At the exact moment that an exile appears, another part is forced to change its position, to prevent the return of the exile. Those parts are called managers, and usually, act as the inner critics, who prevent us from potentially harmful situations that could reopen our inner traumas -and by doing so, they suppress the exiles.  

Lastly, we have the firefighters -parts that emerge when an inevitable event brings back an exile. They try to decrease the pain by searching for “cures” that in the most extreme cases include alcoholism or drug addiction. 

In summary, the exiles are the problem, the managers try to prevent it and the firefighters try to cure it. 

This chaotic role play involves problems which also concern the relational sphere. Schwartz says: “If we live in fear of and strive to control certain parts of us, we will do the same to people who resemble those parts”, directly affecting our social abilities and blurring our rational decision-making capacity. 

But it must be clear that no part was created for those extreme roles and that they are just victims of the environment: as the title of the book says, there are no bad parts inside of us. 

Practical Applications 

Practical applications are undoubtedly the most delicate aspect of IFS: it requires a sufficient amount of suggestibility and adequate perseverance. 

This book provides exercises and daily practices, but if the reader is not dedicated enough, the process is most likely to end in failure. 

However, there is scientific evidence for the effectiveness of this method: a study conducted in January 2015 on patients affected by PTSD (Post Traumatic Stress Disorder) proved how the symptoms improved after multiple IFS sessions. The primary benefits of the group were: a significant decrease in depression and disrupted self-perception, and a remarkable raising of self-consciousness.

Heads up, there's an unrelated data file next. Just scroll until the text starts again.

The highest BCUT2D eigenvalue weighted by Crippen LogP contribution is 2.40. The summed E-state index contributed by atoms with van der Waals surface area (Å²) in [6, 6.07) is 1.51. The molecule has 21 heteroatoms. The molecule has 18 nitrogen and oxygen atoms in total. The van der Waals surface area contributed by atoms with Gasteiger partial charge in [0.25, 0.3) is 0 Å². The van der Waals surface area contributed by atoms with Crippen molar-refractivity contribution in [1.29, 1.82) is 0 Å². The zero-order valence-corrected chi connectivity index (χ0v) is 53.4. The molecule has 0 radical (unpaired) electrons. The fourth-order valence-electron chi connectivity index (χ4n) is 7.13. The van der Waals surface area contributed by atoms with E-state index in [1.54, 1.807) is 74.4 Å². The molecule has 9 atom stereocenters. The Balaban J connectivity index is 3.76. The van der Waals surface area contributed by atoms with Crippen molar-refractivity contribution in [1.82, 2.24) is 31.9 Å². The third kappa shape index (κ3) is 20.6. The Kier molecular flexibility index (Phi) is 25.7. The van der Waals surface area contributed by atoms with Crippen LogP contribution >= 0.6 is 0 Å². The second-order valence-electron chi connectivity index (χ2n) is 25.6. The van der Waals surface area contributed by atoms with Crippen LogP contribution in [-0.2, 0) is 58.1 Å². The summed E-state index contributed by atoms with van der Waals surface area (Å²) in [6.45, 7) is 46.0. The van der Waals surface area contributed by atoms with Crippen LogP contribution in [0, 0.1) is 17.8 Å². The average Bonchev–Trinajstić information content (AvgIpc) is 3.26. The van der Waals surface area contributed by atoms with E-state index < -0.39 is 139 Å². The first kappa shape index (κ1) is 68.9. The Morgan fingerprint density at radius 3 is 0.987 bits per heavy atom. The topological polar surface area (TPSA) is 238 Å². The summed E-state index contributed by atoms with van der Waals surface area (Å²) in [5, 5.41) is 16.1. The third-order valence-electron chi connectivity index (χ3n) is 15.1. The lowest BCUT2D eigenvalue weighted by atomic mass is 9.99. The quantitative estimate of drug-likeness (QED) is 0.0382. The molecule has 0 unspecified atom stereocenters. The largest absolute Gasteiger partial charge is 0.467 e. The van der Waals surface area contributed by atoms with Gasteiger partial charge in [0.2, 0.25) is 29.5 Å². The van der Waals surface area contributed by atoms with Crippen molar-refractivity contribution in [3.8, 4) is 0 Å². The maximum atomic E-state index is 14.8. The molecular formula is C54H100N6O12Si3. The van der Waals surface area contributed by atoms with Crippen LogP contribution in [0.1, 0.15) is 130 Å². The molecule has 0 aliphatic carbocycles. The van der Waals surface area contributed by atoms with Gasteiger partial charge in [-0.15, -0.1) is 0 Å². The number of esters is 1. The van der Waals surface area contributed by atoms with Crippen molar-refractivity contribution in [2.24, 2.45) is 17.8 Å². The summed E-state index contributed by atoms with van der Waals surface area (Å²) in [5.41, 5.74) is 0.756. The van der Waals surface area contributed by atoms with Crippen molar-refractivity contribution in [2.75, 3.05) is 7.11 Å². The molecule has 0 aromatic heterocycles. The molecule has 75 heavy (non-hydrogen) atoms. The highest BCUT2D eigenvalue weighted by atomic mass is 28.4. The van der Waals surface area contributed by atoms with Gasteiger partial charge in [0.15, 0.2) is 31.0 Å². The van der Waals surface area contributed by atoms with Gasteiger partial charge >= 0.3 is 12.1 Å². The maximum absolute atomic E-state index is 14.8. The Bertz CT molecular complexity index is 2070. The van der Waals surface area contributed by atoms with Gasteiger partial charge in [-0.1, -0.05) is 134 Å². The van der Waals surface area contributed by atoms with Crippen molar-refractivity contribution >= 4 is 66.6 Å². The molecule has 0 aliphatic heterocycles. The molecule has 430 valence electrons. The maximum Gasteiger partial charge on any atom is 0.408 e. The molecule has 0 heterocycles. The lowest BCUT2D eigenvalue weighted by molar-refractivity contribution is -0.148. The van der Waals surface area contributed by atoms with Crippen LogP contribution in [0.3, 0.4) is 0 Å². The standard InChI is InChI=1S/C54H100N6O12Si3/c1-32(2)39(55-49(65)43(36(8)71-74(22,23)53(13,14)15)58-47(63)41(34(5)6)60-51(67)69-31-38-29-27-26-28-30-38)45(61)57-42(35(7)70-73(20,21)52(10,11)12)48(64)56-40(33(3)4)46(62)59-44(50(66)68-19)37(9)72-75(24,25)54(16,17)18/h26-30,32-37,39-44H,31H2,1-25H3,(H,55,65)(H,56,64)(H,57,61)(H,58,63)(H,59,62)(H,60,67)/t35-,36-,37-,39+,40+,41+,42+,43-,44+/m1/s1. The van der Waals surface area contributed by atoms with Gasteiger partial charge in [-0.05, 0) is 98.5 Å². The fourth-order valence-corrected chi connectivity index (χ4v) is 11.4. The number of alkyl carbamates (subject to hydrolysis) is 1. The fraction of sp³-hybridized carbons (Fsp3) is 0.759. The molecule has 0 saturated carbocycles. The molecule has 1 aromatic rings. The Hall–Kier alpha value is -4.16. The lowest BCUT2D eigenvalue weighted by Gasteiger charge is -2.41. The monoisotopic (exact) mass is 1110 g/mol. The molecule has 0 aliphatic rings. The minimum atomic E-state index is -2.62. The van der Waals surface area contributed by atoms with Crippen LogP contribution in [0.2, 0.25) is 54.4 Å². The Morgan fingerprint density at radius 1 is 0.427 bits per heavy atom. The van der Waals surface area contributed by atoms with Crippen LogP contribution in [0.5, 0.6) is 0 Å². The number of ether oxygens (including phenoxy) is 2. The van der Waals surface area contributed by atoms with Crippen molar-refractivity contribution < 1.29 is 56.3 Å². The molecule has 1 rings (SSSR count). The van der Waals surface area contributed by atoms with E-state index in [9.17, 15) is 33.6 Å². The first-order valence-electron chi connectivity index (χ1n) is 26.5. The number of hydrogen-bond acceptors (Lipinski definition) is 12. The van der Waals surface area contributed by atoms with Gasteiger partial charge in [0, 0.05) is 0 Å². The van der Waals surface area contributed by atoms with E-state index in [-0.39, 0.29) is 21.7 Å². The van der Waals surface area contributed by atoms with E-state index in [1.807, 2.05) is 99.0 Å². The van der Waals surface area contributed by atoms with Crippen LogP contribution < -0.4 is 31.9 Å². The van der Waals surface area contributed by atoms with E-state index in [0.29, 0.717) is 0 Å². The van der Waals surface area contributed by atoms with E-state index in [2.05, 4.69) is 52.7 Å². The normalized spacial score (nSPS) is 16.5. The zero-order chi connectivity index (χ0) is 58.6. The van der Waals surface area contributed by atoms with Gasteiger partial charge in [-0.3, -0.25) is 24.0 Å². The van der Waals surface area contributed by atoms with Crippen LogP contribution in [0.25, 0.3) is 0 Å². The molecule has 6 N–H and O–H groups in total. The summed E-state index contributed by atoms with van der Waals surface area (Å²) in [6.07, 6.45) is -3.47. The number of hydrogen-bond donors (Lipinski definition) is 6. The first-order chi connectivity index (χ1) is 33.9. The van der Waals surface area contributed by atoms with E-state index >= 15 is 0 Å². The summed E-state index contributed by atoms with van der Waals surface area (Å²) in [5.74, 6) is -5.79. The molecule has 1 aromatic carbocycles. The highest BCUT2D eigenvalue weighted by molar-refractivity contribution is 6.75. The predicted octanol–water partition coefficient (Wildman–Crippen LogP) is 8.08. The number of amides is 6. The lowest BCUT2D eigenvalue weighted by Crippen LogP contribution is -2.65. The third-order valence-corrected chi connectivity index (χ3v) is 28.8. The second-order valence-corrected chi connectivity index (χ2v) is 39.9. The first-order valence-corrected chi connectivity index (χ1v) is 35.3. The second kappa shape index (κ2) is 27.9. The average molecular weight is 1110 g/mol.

At the end of the tests, 12 out of 13 trial subjects no longer qualified for the diagnosis, confirming IFS as a very effective trauma treatment. 

Though promising, these results are preliminary: as we might expect from a new, empirical theory, there are no sufficient case studies to ensure long-term lasting effects. 

On the other hand, since most of us hide traumas of different entities within us, it is reasonable to assume that it is worth a try. 


IFS has been the single most influential model by which I view the world, my interactions with others and myself.  It is more than a model for professionals in the mental health field. It is a model that facilitates one’s personal growth and is intuitive and easily accessible.  It is applicable and versatile for a myriad of contexts including corporate teams and school classrooms.” 

Testimonies like this define the scope of this new field and are a great hope for its future. 

“No bad parts” has no arrogance to stand above neurological and biological science, as stated several times by the author; but at the same time, this therapy has proven to have the potential to help better understand human behavior. 

This book simply attempts to provide a solution to a wide range of internal conflicts. Even if there is a chance to be skeptical about the benefits of IFS therapy, it can always be an efficient way to know yourself better; indeed, most people who have begun this journey have admitted a remarkable improvement in self-consciousness. 


Schwartz, R.C. (2021) No bad parts: Healing trauma and restoring wholeness with the internal family systems model.
Louisville: Sounds True. 

Blum, B. (2020) Inside the revolutionary treatment that could change psychotherapy forever, Medium. Elemental.
Available at: 

Hodgdon, H.B. (2021) Internal Family Systems (IFS) therapy for posttraumatic stress disorder (PTSD) among survivors of multiple childhood trauma: A pilot effectiveness study, Taylor & Francis. Available at: